A queer vision of love and marriage Tiq Milan and Kim Katrin Milan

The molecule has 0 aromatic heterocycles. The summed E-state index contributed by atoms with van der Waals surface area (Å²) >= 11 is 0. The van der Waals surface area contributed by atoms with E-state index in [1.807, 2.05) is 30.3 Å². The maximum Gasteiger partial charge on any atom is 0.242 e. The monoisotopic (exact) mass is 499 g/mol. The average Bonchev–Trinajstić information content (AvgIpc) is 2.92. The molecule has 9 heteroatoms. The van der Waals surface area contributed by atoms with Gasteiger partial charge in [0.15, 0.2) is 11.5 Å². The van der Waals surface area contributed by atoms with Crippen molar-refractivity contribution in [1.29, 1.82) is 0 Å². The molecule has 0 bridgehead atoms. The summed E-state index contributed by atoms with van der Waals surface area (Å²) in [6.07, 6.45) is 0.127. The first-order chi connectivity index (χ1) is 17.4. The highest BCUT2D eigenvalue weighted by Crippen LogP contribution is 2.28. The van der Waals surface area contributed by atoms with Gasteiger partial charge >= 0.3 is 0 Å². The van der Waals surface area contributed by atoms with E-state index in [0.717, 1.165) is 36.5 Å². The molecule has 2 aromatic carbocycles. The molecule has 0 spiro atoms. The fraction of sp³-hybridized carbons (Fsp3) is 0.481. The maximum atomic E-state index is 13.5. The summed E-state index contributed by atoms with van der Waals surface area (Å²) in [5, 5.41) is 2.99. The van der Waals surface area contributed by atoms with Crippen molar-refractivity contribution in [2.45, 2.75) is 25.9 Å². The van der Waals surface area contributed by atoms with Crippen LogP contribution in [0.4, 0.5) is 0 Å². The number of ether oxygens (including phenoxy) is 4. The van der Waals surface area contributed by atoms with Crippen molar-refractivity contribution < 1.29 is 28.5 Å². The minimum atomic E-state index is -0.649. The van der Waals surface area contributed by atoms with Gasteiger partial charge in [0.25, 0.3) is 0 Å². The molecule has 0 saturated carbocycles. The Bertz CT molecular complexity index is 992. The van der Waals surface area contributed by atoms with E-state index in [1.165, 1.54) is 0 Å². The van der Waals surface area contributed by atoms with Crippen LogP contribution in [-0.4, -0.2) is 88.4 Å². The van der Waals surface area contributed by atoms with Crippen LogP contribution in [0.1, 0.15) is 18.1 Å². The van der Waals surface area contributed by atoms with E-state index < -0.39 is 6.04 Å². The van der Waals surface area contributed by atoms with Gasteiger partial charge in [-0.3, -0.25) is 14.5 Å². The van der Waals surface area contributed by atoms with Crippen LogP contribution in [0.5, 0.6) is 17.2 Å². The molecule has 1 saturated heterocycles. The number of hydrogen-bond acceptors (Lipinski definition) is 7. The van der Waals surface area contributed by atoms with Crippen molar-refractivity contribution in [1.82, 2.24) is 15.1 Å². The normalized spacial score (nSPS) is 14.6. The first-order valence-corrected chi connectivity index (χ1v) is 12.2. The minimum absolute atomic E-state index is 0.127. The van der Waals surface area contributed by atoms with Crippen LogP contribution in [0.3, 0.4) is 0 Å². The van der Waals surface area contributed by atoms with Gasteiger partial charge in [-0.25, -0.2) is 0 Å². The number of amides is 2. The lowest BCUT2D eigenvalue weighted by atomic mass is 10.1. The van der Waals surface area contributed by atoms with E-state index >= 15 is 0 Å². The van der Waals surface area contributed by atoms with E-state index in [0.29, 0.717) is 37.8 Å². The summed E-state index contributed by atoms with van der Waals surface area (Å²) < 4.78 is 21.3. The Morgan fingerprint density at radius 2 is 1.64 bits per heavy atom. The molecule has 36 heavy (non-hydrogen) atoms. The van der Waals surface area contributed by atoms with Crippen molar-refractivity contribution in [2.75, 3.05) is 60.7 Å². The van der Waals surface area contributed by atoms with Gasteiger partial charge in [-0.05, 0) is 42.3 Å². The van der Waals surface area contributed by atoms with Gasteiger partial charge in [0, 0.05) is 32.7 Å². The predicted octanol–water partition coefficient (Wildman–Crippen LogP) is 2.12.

Tiq Milan: Our first conversation was on Facebook, and it was three days long. (Laughter) We shared over 3,000 messages between us, and it was during those 72 hours that I knew she was going to be my wife. We didn't wait any prerequisite amount of time for our courtship; we told each other the vulnerable truths up front: I am a transgender man, which means the F on my birth certificate should have stood for "False," instead of "Female." (Laughter) Walking around as a woman in the world felt like walking with pebbles in my shoes. It took the rhythm out of my swagger, it threw me off balance, it pained me with every step I took forward. But today I'm a man of my own intention; a man of my own design. Kim Katrin Milan: I am a cisgender queer woman. Cisgender means the gender I was assigned at birth is still and has always been female. This doesn't make me natural or normal, this is just one way of describing the many different ways that we exist in this world. And queer is a cultural term, but in this case, it refers to the way that I'm not restricted by gender when it comes to choosing partners. I've identified in a few different ways -- as a bisexual, as a lesbian -- but for me, queerness encompasses all of the layers of who I am and how I've loved. I'm layers, and not fractions. And for me, the fact that he was queer meant that I could trust his courtship from the very beginning. As queer and trans people, we're so often excluded from institutions and traditions. We create spaces outside of convention, including the conventions of time. And in those 3,000 messages between us, we collapsed time; we queered it; we laid it all on the table. (Laughter) With no pretense at all. And this meant that we were able to commit to each other in a profoundly different way. So often what we're told is this idea of the "Golden Rule," that we should treat other people the way we want to be treated. But the problem with that is that it assumes that we are the standard for other people, and we're not. We need to treat other people the way they want to be treated, which means we had to ask. I couldn't assume that the kind of love that Tiq needed was the same kind of love that I needed. So I asked him everything -- about his fears, his insecurities -- and we started from there. TM: I didn't know what kind of love I needed. I had just come out of a year-long fog of being rejected and utterly depleted. I had someone look me in my eyes and tell me that I was unworthy of their love because I was trans. And there's a culture of lovelessness that we've created around transgender people. It's reasoned, justified and often signed into law. And I was a heartbeat away from internalizing that message, that I wasn't worthy. But Kim said that I was her ideal -- the heartbroken mess that I was. (Laughter) KKM: He totally was my ideal. (Laughter) In more ways than one. Both poets, writers, creatives with a long history of community work behind us, and big, huge dreams of a family in front of us, we shared a lot of things in common, but we were also incredibly different. I've been a lifelong traveler and a bit of an orphan, whereas he comes from a huge family, and definitely stays grounded. I often kind of sum up the differences in our strengths by saying, "Keep me safe, and I'll keep you wild." (Laughter) TM: We have marginalized identities but we don't live marginalized lives. Being queer and trans is about creating new ways of existing. It's about loving people as they are, not as they're supposed to be. Kim is unapologetically feminine in a world that is often cruel and violent to women who are too proud and too freeing. And I didn't enter into this union under the auspices that she was going to be my helper or my rib, but a fully complex -- (Laughter) KKM: Right? That's not right. TM: But a fully complex human being whose femininity wasn't for me to rein in, control or critique. It's her brilliance, the way she leads with compassion, and how she never loses sight of her empathy. She has been my hero since day one. (Applause) KKM: Our relationship has always been about setting each other free. One of the first questions I asked him was what dreams he had left to accomplish, and how would I help him get there. His dreams to live as a poet, to adopt and raise a family together, to live a life that he was proud of, and one that would live up to his mother's incredible legacy. And I really appreciated that we were able to start from that place, and not from a place that was around figuring out how to make each other work together. And I think this really allowed us to grow into the people that we were in a way that was incredibly different. I love him whole; pre-transition, now and in the future. And it's this love that had us committed to each other before we'd even seen each other's faces. TM: My mother's biggest concern when I transitioned was who was going to love me as I am. Had being transgender somehow precluded me from love and monogamy because I was supposedly born in the wrong body? But it's this type of structuring that has to be reframed in order to let love in. My body never betrayed me, and my body was never wrong. It's this restrictive, binary thinking on gender that said that I didn't exist. But when we met, she loved me for exactly how I showed up. She would trace her fingers along the numb keloid scars left by my top surgery. Scars that run from the middle of my chest all the way out to my outer torso. She said that these were reminders of my strength and everything that I went through and nothing for me to be ashamed of. So sprinting towards her hand in marriage was the queerest thing that I could do. (Laughter) It flew in the face of more conventional trajectories of love and relationships, because God was never supposed to bless a union for folks like us, and the law was never supposed to recognize it. KKM: So on May 5, 2014, just about three months after meeting online, we were married on the steps of City Hall in Manhattan, and it was beautiful in every conceivable way. It's safe to say that we reimagined some traditions, but we also kept some old ones that we worked in, and we created something that worked for us. My bouquet and corsage was actually filled with wildflowers from Brooklyn -- also added in a little bit of lavender and sage to keep us grounded because we were so nervous. And it was put together by a sweet sister healer friend of ours. I never wanted a diamond ring, because conflict and convention are not my thing, so my ring is the deepest purple, like the color of my crown chakra, and set in place with my birthstones. The gift of queerness is options. I never had to choose his last name, it was never an exception, but I did because I am my father's bastard child, someone who has always been an apology, a secret, an imposition. And it was incredibly freeing to choose the name of a man who chose me first. (Applause) TM: So we told some family and some close friends, many of whom were still in disbelief as we took our vows. Fittingly, we posted all of our wedding photos on Facebook, where we met -- and Instagram, of course. And we quickly realized that our coming together was more than just a union of two people, but was a model of possibility for the millions of LGBTQ folks who have been sold this lie that family and matrimony is antithetical to who they are -- for those of us who rarely get to see ourselves reflected in love and happiness. KKM: And the thing is, absolutely we are marginalized because of our identities, but it also emboldens us to be the people that we are. Queerness is our major key; blackness is our magic. It's because of these things that we are able to be hopeful, open, receptive and shape-shifting. These are the things that give us, and are such an incredible source of, our strength. Our queerness is a source of that strength. I think of the words of Ottawa-based poet Brandon Wint: "Not queer like gay; queer like escaping definition. Queer like some sort of fluidity and limitlessness all at once. Queer like a freedom too strange to be conquered. Queer like the fearlessness to imagine what love can look like, and to pursue it." TM: We are part of a community of folks -- Yeah, that's good right? (Laughter) We are part of a community of folks who are living their authentic selves all along the gender spectrum, despite the ubiquitous threat of violence, despite the undercurrent of anxiety that always is present for people who live on their own terms. Globally, a transgender person is murdered every 21 hours. And the United States has had more trans murders on record this year than any year to date. However, our stories are much more than this rigid dichotomy of strength and resilience. We are expanding the human complexity on these margins, and we are creating freedom on these margins. KKM: And we don't have any blueprints. We're creating a world that we have literally never seen before; organizing families based on love and not by blood, guiding by a compassion that so few of us have been shown ourselves. So many of us have not received love from our families -- have been betrayed by the people that we trust most. So what we do here is we create entirely new languages of love. Ones that are about creating the space for us to be our authentic selves and not imposing this standard of what masculinity or femininity is supposed to be. TM: We are interested in love and inclusion as a tool of revolutionary change, right? And the idea is simply, if we drop all our preconceived notions about how somebody is supposed to be -- in their body, in their gender, in their skin -- if we take the intentional steps to unlearn these deep-seated biases and create space for people to be self-determined, and embrace who they are, then we will definitely create a better world than the one we were born into. (Applause) KKM: We want to mark this time in history by leaving evidence of the fact that we were here. We open up little windows into our relationship for our community to bear witness, and we do this because we want to make maps to the future and not monuments to ourselves. Our experience does not invalidate other peoples' experience, but it should and necessarily does complicate this idea of what love and marriage are supposed to be. TM: OK, now for all the talking, and inspiring, and possibility-modeling we've done, we've been nowhere near perfect. And we've had to hold a mirror up to ourselves. And I saw that I wasn't always the best listener, and that my ego got in the way of our progress as a couple. And I've had to really assess these deep-seated, sexist ideas that I've had about the value of a woman's experience in the world. I've had to reevaluate what it means to be in allyship with my wife. KKM: And I had to remind myself of a lot of things, too. What it means to be hard on the issues, but soft on the person. While we were writing this, we got into a massive fight. (Laughter) For so many different reasons, but based on the content about our values and our lived experiences -- and we were really hurt, you know? Because what we do and how we love puts ourselves entirely on the line. But even though the fight lasted over the course of two days -- (Laughter) We were able to come back together to each other, and recommit to ourselves, to each other and to our marriage. And that really yielded some of the most passionate parts of what we share with you here today. TM: I have had to interrogate masculinity, which I think doesn't happen enough. I've had to interrogate masculinity; the toxic privileges that come with being a man don't define me, but I have to be accountable for how it shows up in my life every day. I have allowed my wife to do all of the emotional labor of prying open the lines of communication when I'd rather clam up and run away. (Laughter) I've stripped away emotional support instead of facing my own vulnerabilities, particularly around the heartbreaking miscarriage we suffered last year, and I'm sorry for that. Sometimes as men, we get to take the easy way out. And so my journey as a trans person is about reimagining masculinity. About creating a manhood that isn't measured by the power it wields, by the entitlements afforded to it, or any simulacrum of control that it can muster, but works in tandem with femininity, and is guided by my spirit. KKM: Y'all ... (Applause) And this has created the space for my femininity to flourish in a way I had never experienced before. He never is threatened by my sexuality, he never polices what I wear or how I act. I cook but he does way more of the cleaning than I do. And when we're rushing to get out of the house and we have so much to handle, he handles everything, so I have time to do my hair and makeup. (Laughter) He understands that this is my armor, and he never treats femininity as though it is frivolous or superficial, and this, and him -- he grows my experience of gender every single day. TM: I love to watch her get dressed in the morning. Watching her in the closet, looking for something comfortable and colorful, and tight, and safe -- (Laughter) But it's challenging to watch her negotiate her decisions looking for something that's going to get the least amount of attention, but at the same time be an expression of the vibrant and sexy woman she is. And all I want to do is celebrate her for her beauty, and the things that make her beautiful and special and free, from her long acrylic nails, to her uncompromising black feminism. (Applause) KKM: I love you. TM: I love you. (Laughter) KKM: There are so many queer and trans people who have come before us, whose stories we will never get to hear. We constantly experience this retelling of history where we are conspicuously left out. And it's really hard to not see ourselves there. And so living out loud for us is about that representation. It's about having possibility models, and having hope that love is part of our inheritance in this world, too. TM: The possibility that we are practicing is about reinventing time, love and institutions. We are creating a future of multiplicity. We are expanding the spectrum of gender and sexuality, imagining ourselves into existence, imagining a world where gender is self-determined and not imposed, and where who we are is a kaleidoscope of possibility without the narrow-minded limitations masquerading as science or justice. (Applause) KKM: And I can't lie: it is really, really hard. It is hard to stand in the face of bigotry with an open heart and a smile on my face. It is really hard to face the injustice that exists in the world, while still believing in the ability of people to really change. That takes an enormous amount of faith and dedication. And beyond that, marriage is hard work. (Laughter) Piles of dirty socks on the floor, more boring sports shows than I ever thought possible -- (Laughter) And fights that bring me to tears when it feels like we're not speaking the same language. But there is not a day that goes by where I am not so grateful to be married to this man; where I'm not so grateful for the possibility of changing minds, and rewarding conversations, and creating a world where love belongs to us all. I think about our acronym: LGBTQ2SIA. A seemingly endless evolution of self and a community, but also this really deep desire not to leave anyone behind. We've learned how to love each other, and we've committed to loving each other throughout changes to gender and changes in spirit. And we learned this love in our chat rooms, in our clubs, in our bars and in our community centers. We've learned how to love each other for the long haul. TM & KKM: Thank you. (Applause)